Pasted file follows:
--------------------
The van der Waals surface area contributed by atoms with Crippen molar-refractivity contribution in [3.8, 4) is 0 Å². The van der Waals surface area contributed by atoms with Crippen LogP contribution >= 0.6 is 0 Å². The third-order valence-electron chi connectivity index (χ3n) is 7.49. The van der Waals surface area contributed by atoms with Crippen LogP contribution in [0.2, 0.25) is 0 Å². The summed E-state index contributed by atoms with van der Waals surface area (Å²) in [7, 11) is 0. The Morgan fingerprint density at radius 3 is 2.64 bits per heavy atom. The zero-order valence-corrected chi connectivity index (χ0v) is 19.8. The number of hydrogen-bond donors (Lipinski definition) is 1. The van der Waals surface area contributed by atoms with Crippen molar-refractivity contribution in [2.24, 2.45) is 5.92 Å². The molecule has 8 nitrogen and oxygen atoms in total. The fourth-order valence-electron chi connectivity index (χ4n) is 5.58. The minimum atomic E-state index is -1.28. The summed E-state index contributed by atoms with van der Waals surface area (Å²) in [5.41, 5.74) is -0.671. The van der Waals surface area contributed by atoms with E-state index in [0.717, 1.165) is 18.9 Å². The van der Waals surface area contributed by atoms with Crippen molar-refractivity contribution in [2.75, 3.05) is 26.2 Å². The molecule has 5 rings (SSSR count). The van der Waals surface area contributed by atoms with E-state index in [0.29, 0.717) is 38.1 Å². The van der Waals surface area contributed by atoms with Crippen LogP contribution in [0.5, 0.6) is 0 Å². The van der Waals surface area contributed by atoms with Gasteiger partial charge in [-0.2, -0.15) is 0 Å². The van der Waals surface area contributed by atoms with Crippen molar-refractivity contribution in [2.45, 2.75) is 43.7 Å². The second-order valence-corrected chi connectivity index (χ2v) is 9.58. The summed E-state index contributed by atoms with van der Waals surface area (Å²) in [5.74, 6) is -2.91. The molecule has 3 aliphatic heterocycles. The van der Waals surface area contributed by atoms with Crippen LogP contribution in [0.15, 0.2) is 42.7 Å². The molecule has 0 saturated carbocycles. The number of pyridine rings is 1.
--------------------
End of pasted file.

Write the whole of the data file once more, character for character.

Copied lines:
The van der Waals surface area contributed by atoms with Crippen molar-refractivity contribution in [3.8, 4) is 0 Å². The van der Waals surface area contributed by atoms with Crippen LogP contribution >= 0.6 is 0 Å². The third-order valence-electron chi connectivity index (χ3n) is 7.49. The van der Waals surface area contributed by atoms with Crippen LogP contribution in [0.2, 0.25) is 0 Å². The summed E-state index contributed by atoms with van der Waals surface area (Å²) in [7, 11) is 0. The Morgan fingerprint density at radius 3 is 2.64 bits per heavy atom. The zero-order valence-corrected chi connectivity index (χ0v) is 19.8. The number of hydrogen-bond donors (Lipinski definition) is 1. The van der Waals surface area contributed by atoms with Crippen molar-refractivity contribution in [2.24, 2.45) is 5.92 Å². The molecule has 8 nitrogen and oxygen atoms in total. The fourth-order valence-electron chi connectivity index (χ4n) is 5.58. The minimum atomic E-state index is -1.28. The summed E-state index contributed by atoms with van der Waals surface area (Å²) in [5.41, 5.74) is -0.671. The van der Waals surface area contributed by atoms with E-state index in [0.717, 1.165) is 18.9 Å². The van der Waals surface area contributed by atoms with Crippen molar-refractivity contribution in [2.75, 3.05) is 26.2 Å². The molecule has 5 rings (SSSR count). The van der Waals surface area contributed by atoms with E-state index in [0.29, 0.717) is 38.1 Å². The van der Waals surface area contributed by atoms with Crippen LogP contribution in [0.5, 0.6) is 0 Å². The van der Waals surface area contributed by atoms with Gasteiger partial charge in [-0.2, -0.15) is 0 Å². The van der Waals surface area contributed by atoms with Crippen molar-refractivity contribution in [2.45, 2.75) is 43.7 Å². The second-order valence-corrected chi connectivity index (χ2v) is 9.58. The summed E-state index contributed by atoms with van der Waals surface area (Å²) in [5.74, 6) is -2.91. The molecule has 3 aliphatic heterocycles. The van der Waals surface area contributed by atoms with Crippen LogP contribution in [0.15, 0.2) is 42.7 Å². The molecule has 0 saturated carbocycles. The number of pyridine rings is 1.